Caroline LeSueur

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Caroline LeSueur
Caroline LeSueur.JPG
Personal details
BornJune 11, 1814
Velle Babet, Jersey
DiedOctober 1, 1898
St. Johns, Arizona
Spouse(s)John LeSueur

Caroline LeSueur (June 11, 1814 – October 1, 1898) was a Mormon pioneer and one of the founders of St. Johns, Arizona.

Early life[edit]

LeSueur was born Caroline Le Gresley on June 11, 1814, in Velle Babet, Jersey, Channel Islands. She married John Le Sueur in 1836 at St. Ouen's Parish Church, and they lived initially the parish of St Peter.[1]

Within two years they had two children, a boy and a girl, the first of whom died in infancy.

They moved to Saint Helier, the seaport capital of Jersey, where John worked first as a teamster, and then in a candle factory. Caroline operated a small grocery store in her front room where she sold vegetables grown in her garden. In St. Helier they had four more children, three of whom survived to adulthood.

Saint Helier viewed across St Aubin's Bay from the west

Mormonism[edit]

When her husband expressed interest in some Mormon missionaries' message, Caroline forbade him from further investigation. He continued investigating anyway, and the couple soon had regular religious debates with each other. Something piqued her interest, and she investigated the Mormons herself. She accepted Mormonism and the couple was baptized in 1849.

Emigration[edit]

Friends, neighbors, and store customers shunned the LeSueurs after they joined the Mormons. The couple wanted to emigrate to Utah Territory, but it took six years to save for the journey. Finally, in 1855 they crossed the Atlantic aboard the Chimborazo.[2] In America, the family name Le Sueur became LeSueur.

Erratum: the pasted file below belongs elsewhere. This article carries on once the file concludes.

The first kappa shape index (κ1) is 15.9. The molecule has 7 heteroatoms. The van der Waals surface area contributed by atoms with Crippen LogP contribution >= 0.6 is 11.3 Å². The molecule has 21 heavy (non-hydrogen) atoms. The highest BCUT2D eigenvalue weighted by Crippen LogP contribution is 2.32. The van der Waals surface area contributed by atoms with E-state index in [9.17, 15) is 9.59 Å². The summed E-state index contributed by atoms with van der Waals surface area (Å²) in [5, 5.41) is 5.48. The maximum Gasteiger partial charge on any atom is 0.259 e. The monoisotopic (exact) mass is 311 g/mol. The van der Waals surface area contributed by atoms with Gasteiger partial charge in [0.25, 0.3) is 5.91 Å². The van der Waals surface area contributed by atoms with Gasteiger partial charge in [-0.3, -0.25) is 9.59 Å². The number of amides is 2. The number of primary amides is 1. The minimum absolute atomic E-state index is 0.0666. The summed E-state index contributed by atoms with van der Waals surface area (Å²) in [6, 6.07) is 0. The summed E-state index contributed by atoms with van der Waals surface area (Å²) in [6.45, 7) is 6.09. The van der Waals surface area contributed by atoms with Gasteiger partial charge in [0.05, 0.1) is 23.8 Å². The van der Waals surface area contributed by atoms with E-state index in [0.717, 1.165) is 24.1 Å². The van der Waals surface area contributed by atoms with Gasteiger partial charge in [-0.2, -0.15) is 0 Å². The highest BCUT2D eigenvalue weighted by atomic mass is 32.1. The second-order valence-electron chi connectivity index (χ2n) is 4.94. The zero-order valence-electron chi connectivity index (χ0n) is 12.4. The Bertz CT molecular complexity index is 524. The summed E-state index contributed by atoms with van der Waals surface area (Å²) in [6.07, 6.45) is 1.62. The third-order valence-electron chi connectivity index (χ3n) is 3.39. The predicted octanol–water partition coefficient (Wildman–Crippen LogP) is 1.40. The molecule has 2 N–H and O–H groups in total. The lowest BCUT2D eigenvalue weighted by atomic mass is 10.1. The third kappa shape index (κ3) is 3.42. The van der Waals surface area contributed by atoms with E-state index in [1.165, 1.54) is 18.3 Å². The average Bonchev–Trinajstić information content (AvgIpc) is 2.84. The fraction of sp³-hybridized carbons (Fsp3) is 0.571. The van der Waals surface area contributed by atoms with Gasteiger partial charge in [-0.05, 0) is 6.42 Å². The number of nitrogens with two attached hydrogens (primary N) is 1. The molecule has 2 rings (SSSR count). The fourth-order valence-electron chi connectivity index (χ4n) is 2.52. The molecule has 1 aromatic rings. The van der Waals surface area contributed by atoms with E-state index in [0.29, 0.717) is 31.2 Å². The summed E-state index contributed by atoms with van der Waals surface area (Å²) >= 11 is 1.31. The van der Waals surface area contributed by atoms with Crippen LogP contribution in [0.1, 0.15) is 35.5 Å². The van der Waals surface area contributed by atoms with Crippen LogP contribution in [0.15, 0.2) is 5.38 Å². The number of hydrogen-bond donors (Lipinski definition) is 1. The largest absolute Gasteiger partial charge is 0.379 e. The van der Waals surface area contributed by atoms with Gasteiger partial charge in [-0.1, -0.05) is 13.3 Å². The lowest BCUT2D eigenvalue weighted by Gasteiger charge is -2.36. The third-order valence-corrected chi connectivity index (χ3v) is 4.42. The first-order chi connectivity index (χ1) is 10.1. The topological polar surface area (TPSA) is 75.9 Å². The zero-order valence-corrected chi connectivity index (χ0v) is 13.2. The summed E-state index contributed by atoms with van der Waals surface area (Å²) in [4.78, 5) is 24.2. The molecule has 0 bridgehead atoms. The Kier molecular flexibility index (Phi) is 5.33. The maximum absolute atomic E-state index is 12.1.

Upon arrival in Utah the family settled in Bountiful, where they remained for ten years except for a short stint in American Fork during the Utah War. The family began to be prosperous and by 1862 had no debt, a home on 30 acres (120,000 m2), and a herd of livestock. However, that year John LeSueur died, leaving his wife with four children at home, ages 6 to 14, plus two married daughters.

Caroline took over management of the farm, leased it out, and three years later moved her family to Montpelier, Idaho. That town was just being settled and they moved into a two-room log cabin. By the time they left Montpelier 13 years later, they lived in one of the best homes in downtown Montpelier.

LeSueur became one of the first settlers of Mesa, Arizona Territory, when she moved her family there in 1879. They later moved on to a small Mexican village in northeastern Arizona named St. Johns. The Mormons had purchased most of the land around the village and were looking for settlers. LeSueur worked for the remainder of her life building of the town. She died there on October 1, 1898.

References[edit]

  1. ^ "Caroline Lesueur - Historical records and family trees - MyHeritage". www.myheritage.com.
  2. ^ "Archived copy". Archived from the original on 2007-09-30. Retrieved 2007-08-26.CS1 maint: Archived copy as title (link)